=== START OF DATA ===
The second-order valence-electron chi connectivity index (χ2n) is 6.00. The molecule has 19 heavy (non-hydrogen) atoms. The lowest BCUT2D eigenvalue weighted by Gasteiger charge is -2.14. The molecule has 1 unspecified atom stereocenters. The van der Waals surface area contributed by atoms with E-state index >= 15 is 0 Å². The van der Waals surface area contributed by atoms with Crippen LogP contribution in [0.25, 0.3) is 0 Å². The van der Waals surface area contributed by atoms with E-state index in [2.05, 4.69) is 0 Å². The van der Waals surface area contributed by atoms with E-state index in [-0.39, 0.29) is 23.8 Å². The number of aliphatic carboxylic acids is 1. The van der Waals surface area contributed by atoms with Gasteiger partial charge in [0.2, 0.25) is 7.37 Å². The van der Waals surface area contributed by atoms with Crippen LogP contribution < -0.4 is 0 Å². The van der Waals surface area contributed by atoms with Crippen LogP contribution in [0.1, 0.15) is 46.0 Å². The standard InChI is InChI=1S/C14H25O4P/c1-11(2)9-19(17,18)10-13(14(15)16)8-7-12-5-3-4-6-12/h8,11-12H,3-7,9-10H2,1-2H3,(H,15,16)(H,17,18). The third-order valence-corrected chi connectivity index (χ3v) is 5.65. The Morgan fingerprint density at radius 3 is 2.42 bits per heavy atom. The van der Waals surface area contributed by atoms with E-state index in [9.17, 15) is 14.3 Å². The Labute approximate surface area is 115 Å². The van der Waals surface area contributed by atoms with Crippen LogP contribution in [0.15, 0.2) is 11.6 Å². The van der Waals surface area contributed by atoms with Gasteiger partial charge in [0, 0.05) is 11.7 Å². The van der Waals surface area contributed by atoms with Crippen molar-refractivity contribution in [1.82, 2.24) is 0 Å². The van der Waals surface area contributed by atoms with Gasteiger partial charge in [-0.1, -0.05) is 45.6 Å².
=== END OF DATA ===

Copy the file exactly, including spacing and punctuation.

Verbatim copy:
The second-order valence-electron chi connectivity index (χ2n) is 6.00. The molecule has 19 heavy (non-hydrogen) atoms. The lowest BCUT2D eigenvalue weighted by Gasteiger charge is -2.14. The molecule has 1 unspecified atom stereocenters. The van der Waals surface area contributed by atoms with E-state index >= 15 is 0 Å². The van der Waals surface area contributed by atoms with Crippen LogP contribution in [0.25, 0.3) is 0 Å². The van der Waals surface area contributed by atoms with E-state index in [2.05, 4.69) is 0 Å². The van der Waals surface area contributed by atoms with E-state index in [-0.39, 0.29) is 23.8 Å². The number of aliphatic carboxylic acids is 1. The van der Waals surface area contributed by atoms with Gasteiger partial charge in [0.2, 0.25) is 7.37 Å². The van der Waals surface area contributed by atoms with Crippen LogP contribution < -0.4 is 0 Å². The van der Waals surface area contributed by atoms with Crippen LogP contribution in [0.1, 0.15) is 46.0 Å². The standard InChI is InChI=1S/C14H25O4P/c1-11(2)9-19(17,18)10-13(14(15)16)8-7-12-5-3-4-6-12/h8,11-12H,3-7,9-10H2,1-2H3,(H,15,16)(H,17,18). The third-order valence-corrected chi connectivity index (χ3v) is 5.65. The Morgan fingerprint density at radius 3 is 2.42 bits per heavy atom. The van der Waals surface area contributed by atoms with E-state index in [9.17, 15) is 14.3 Å². The Labute approximate surface area is 115 Å². The van der Waals surface area contributed by atoms with Crippen LogP contribution in [0.15, 0.2) is 11.6 Å². The van der Waals surface area contributed by atoms with Gasteiger partial charge in [0, 0.05) is 11.7 Å². The van der Waals surface area contributed by atoms with Crippen molar-refractivity contribution in [1.82, 2.24) is 0 Å². The van der Waals surface area contributed by atoms with Gasteiger partial charge in [-0.1, -0.05) is 45.6 Å².